Whenever I want to work with a forked Go module, I have to look up how to do so. It doesn’t feel immediately obvious what to change. This note documents my current approach.
I need to do this when a third party module I depend on doesn’t include features I need. I fork the third party module and make some changes. But these changes are only available in my fork. These may get merged into a new version of the module but in the meantime I want to continue working off my fork.
In the example below, I’m working on a consumer of the Govmoni module that wraps the vSphere API. I want to use my forked version of the Govmoni module. In the root of my project, I run the following to replace the Govmoni module with my fork.
go mod edit -replace github.com/vmware/govmomi=github.com/billglover/govmomi
This modifies your
go.mod file to include a
replace statement like this:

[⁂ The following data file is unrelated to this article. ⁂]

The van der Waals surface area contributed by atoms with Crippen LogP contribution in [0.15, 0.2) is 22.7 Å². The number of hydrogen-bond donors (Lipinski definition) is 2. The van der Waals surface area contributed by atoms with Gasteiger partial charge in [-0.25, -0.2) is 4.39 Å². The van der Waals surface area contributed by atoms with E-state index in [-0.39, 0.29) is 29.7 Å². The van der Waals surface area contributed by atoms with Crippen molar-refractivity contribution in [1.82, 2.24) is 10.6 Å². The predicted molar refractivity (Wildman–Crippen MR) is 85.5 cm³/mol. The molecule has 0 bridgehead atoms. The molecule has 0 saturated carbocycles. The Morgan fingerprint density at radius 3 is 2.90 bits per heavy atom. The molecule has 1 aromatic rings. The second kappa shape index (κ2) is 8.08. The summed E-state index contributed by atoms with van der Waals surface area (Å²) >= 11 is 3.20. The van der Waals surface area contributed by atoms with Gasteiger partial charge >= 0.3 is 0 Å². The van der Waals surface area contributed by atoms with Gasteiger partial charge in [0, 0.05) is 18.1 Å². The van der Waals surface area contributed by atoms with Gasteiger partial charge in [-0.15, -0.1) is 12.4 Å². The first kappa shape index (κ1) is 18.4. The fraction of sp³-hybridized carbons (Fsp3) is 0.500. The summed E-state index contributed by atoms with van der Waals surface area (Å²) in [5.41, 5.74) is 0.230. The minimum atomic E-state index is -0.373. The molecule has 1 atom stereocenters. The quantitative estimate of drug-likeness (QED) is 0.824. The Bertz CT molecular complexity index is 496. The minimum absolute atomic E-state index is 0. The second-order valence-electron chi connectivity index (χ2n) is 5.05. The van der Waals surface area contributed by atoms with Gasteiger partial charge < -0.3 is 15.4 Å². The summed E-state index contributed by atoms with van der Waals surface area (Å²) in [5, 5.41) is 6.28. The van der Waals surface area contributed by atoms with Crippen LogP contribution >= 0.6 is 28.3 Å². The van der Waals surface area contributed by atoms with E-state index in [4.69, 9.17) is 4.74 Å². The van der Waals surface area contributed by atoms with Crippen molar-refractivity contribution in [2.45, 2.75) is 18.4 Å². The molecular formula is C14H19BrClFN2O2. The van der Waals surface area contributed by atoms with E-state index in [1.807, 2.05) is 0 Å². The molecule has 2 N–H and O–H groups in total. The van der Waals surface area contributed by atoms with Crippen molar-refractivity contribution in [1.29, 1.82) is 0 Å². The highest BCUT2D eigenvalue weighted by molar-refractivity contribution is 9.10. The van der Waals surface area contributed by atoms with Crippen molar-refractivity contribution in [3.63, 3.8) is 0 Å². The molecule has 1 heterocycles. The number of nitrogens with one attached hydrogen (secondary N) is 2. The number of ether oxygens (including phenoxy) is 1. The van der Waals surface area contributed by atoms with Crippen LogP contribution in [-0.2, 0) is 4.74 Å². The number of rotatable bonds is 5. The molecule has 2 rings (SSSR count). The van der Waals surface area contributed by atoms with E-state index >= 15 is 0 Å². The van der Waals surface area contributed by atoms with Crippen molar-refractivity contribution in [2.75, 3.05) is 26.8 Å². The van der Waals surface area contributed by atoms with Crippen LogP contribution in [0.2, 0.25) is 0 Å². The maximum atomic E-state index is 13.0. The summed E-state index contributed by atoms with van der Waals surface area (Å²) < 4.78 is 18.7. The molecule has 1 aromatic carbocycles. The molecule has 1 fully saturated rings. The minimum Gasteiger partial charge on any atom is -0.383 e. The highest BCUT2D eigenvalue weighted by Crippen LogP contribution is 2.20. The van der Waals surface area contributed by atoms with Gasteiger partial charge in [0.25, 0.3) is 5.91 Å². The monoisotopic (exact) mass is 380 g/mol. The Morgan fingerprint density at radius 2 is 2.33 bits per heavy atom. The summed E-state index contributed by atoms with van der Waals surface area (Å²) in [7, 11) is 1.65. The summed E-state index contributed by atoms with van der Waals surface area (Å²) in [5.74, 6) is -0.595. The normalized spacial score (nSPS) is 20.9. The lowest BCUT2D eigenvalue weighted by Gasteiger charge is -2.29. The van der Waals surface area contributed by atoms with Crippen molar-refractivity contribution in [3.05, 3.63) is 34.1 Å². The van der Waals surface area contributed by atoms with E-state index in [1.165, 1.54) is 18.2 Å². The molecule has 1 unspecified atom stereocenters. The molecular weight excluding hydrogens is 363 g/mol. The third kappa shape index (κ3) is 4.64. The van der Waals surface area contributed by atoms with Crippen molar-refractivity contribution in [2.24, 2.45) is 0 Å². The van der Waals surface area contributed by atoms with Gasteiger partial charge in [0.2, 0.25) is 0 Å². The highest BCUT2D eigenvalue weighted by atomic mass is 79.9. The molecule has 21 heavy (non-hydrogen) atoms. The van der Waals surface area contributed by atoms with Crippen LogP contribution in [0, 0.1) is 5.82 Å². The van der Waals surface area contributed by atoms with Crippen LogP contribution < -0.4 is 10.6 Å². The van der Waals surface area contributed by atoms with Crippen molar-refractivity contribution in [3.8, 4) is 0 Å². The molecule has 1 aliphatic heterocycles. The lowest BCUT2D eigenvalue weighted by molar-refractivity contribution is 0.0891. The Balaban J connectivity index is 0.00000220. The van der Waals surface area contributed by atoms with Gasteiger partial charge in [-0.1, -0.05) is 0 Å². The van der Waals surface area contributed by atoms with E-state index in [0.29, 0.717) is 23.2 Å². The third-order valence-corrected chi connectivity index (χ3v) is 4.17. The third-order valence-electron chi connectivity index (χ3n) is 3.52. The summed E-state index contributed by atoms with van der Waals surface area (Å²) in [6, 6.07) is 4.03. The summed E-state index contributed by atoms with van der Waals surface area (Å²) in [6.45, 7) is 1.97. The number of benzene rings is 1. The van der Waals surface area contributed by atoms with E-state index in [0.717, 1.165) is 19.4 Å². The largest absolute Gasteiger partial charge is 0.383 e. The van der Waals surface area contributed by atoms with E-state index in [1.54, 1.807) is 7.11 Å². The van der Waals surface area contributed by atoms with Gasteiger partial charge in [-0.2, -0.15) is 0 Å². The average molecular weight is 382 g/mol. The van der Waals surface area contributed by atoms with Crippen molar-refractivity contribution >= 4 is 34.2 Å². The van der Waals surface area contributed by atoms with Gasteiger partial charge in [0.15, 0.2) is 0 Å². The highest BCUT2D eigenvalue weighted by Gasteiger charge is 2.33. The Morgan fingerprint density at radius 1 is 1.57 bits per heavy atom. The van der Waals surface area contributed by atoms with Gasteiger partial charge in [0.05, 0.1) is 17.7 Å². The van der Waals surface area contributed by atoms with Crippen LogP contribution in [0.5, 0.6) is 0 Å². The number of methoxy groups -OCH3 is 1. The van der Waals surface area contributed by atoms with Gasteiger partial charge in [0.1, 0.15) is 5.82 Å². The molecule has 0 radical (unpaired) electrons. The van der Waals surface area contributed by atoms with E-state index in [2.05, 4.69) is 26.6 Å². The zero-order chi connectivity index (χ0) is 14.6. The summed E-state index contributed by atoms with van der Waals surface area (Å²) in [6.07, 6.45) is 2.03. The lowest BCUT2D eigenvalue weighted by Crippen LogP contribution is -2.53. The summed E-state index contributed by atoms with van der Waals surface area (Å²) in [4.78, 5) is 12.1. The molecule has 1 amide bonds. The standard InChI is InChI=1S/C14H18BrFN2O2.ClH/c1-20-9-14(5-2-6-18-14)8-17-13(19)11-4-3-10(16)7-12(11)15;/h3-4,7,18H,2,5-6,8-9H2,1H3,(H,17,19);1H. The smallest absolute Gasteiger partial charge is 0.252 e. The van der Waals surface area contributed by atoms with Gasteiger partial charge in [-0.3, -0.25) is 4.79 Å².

module github.com/vmware/terraform-provider-namespace-management go 1.18 require ( ... github.com/vmware/govmomi v0.28.0 ) require ( ... ) replace github.com/vmware/govmomi => github.com/billglover/govmomi v0.28.1-0.20220530114342-728e458327e8
With this replacement, I can continue to use the original import path throughout my code. The Go module system will handle the replacement during build.
I’m unsure if this is the canonical way is to work on a forked Go module. This is one of those things that doesn’t come up often and so I end up looking up what to do each time I need it. If you do something different, I’d love to hear from you.